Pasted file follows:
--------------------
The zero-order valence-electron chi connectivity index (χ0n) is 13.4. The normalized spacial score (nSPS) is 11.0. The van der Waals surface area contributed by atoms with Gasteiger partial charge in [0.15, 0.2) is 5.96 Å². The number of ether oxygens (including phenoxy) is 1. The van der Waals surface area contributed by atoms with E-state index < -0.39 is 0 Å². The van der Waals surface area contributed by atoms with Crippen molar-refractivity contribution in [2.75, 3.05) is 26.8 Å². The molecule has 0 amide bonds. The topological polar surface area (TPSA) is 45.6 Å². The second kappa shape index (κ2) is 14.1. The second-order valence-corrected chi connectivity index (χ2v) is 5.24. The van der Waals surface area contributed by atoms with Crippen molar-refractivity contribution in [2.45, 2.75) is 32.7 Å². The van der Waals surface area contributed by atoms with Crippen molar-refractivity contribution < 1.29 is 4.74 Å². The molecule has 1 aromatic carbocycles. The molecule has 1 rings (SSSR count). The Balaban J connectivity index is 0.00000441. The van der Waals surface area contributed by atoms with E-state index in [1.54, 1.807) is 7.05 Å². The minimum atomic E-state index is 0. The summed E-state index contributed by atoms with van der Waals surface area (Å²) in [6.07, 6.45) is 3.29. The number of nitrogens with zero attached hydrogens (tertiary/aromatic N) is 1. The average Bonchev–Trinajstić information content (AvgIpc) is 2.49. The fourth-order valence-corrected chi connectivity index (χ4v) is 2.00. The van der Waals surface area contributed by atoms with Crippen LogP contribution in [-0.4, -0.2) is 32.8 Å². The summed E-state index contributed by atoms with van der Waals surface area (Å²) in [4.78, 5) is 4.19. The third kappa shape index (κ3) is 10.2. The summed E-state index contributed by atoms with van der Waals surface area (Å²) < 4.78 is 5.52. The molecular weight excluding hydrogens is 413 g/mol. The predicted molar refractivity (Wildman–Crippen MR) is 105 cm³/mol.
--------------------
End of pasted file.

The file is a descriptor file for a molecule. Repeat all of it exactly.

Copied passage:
The zero-order valence-electron chi connectivity index (χ0n) is 13.4. The normalized spacial score (nSPS) is 11.0. The van der Waals surface area contributed by atoms with Gasteiger partial charge in [0.15, 0.2) is 5.96 Å². The number of ether oxygens (including phenoxy) is 1. The van der Waals surface area contributed by atoms with E-state index < -0.39 is 0 Å². The van der Waals surface area contributed by atoms with Crippen molar-refractivity contribution in [2.75, 3.05) is 26.8 Å². The molecule has 0 amide bonds. The topological polar surface area (TPSA) is 45.6 Å². The second kappa shape index (κ2) is 14.1. The second-order valence-corrected chi connectivity index (χ2v) is 5.24. The van der Waals surface area contributed by atoms with Crippen molar-refractivity contribution in [2.45, 2.75) is 32.7 Å². The van der Waals surface area contributed by atoms with Crippen molar-refractivity contribution < 1.29 is 4.74 Å². The molecule has 1 aromatic carbocycles. The molecule has 1 rings (SSSR count). The Balaban J connectivity index is 0.00000441. The van der Waals surface area contributed by atoms with E-state index in [1.54, 1.807) is 7.05 Å². The minimum atomic E-state index is 0. The summed E-state index contributed by atoms with van der Waals surface area (Å²) in [6.07, 6.45) is 3.29. The number of nitrogens with zero attached hydrogens (tertiary/aromatic N) is 1. The average Bonchev–Trinajstić information content (AvgIpc) is 2.49. The fourth-order valence-corrected chi connectivity index (χ4v) is 2.00. The van der Waals surface area contributed by atoms with Crippen LogP contribution in [-0.4, -0.2) is 32.8 Å². The summed E-state index contributed by atoms with van der Waals surface area (Å²) in [4.78, 5) is 4.19. The third kappa shape index (κ3) is 10.2. The summed E-state index contributed by atoms with van der Waals surface area (Å²) < 4.78 is 5.52. The molecular weight excluding hydrogens is 413 g/mol. The predicted molar refractivity (Wildman–Crippen MR) is 105 cm³/mol.